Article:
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http://dx.doi.org/10.1103/PhysRevE.81.051709DOI Listing
May 2010

Pattern evolution of an edge-dislocation array in a lyotropic lamellar phase confined in a wedge-shaped cell: defect formation, relaxation, and recombination.

Phys Rev E Stat Nonlin Soft Matter Phys 2008 Apr 16;77(4 Pt 1):041706. Epub 2008 Apr 16.

Institute of Industrial Science, University of Tokyo, Meguro-ku, Tokyo, Japan.

When a system undergoes a first-order phase transition from a disordered to an ordered state, the local energy is first minimized. This local energy minimization often prevents a system from reaching the global energy minimum state and leads to trapping in an imperfectly ordered state with many defects. In soft matter, however, a system can further relax to the global energy minimum state via slow relaxation due to its softness and fluidity. We study this relaxation process, using a lyotropic lamellar phase in a wedge-shaped cell as a model system. A lyotropic smectic liquid crystal has a large repeat unit (here, an interlayer spacing d) up to approximately 0.1 microm, and thus the motion of an individual edge dislocation in the lamellar phase can be directly observed with optical microscopy. Furthermore, a rather macroscopic spatial confinement (size h) can produce strong confinement effects, since d/h can still be large due to the largeness of d. These properties allow us to study the detailed kinetics of the relaxation process. We follow the time evolution of an edge dislocation array over 100 h from its initial stage. We reveal that the pattern evolution of an edge-dislocation array is the relaxation process of excess dislocation lines that formed initially toward the equilibrium configuration, and it is characterized by the motion of "nodes" of the topologically connected edge-dislocation network. We clarify the elementary process of this relaxation from a local to the global energy minimum state.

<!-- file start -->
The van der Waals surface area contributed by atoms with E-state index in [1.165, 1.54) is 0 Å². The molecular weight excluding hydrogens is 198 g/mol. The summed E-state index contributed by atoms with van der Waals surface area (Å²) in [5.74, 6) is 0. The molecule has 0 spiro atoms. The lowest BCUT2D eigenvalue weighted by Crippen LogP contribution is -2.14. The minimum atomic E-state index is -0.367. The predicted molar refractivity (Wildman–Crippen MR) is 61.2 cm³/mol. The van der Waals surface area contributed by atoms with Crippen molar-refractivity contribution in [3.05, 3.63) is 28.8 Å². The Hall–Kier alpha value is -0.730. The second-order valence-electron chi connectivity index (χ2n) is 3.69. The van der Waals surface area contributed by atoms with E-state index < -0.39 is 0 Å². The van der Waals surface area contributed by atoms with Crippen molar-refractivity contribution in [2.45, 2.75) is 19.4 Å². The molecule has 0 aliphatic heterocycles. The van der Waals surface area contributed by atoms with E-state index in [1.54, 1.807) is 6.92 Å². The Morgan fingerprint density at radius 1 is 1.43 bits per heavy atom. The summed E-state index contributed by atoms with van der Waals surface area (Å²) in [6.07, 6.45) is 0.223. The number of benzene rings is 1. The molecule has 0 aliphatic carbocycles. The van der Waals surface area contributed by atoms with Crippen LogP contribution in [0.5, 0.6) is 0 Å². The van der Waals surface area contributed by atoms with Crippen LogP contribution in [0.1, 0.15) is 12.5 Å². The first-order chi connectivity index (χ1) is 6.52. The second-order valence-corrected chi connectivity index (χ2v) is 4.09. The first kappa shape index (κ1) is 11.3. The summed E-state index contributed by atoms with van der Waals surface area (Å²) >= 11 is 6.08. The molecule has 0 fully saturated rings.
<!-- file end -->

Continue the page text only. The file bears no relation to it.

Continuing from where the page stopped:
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http://dx.doi.org/10.1103/PhysRevE.77.041706DOI Listing
April 2008

Spontaneous onion-structure formation from planar lamellar nuclei.

Phys Rev Lett 2007 Apr 6;98(14):145703. Epub 2007 Apr 6.

Institute of Industrial Science, University of Tokyo, Meguro-ku, Tokyo 153-8505, Japan.

Nucleation and growth are a basic elementary process of ordering. The nucleation process is controlled by a competition between interfacial and bulk energy. Thus an ordered structure of a nucleus at its birth is not necessarily the most stable thermodynamically: Ostwald step rule. In addition to this, we found the topological transformation of nuclei from the most stable bulk structure (planar lamella) to a metastable one (onion) in a lyotropic liquid crystal. This indicates that the fate of nuclei of low-dimensional internal order can also be seriously affected by an additional competition between interfacial and elastic deformation energy.
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http://dx.doi.org/10.1103/PhysRevLett.98.145703DOI Listing
April 2007

Self-organization in phase separation of a lyotropic liquid crystal into cellular, network and droplet morphologies.

Nat Mater 2006 Feb 22;5(2):147-52. Epub 2006 Jan 22.

Institute of Industrial Science, University of Tokyo, Japan.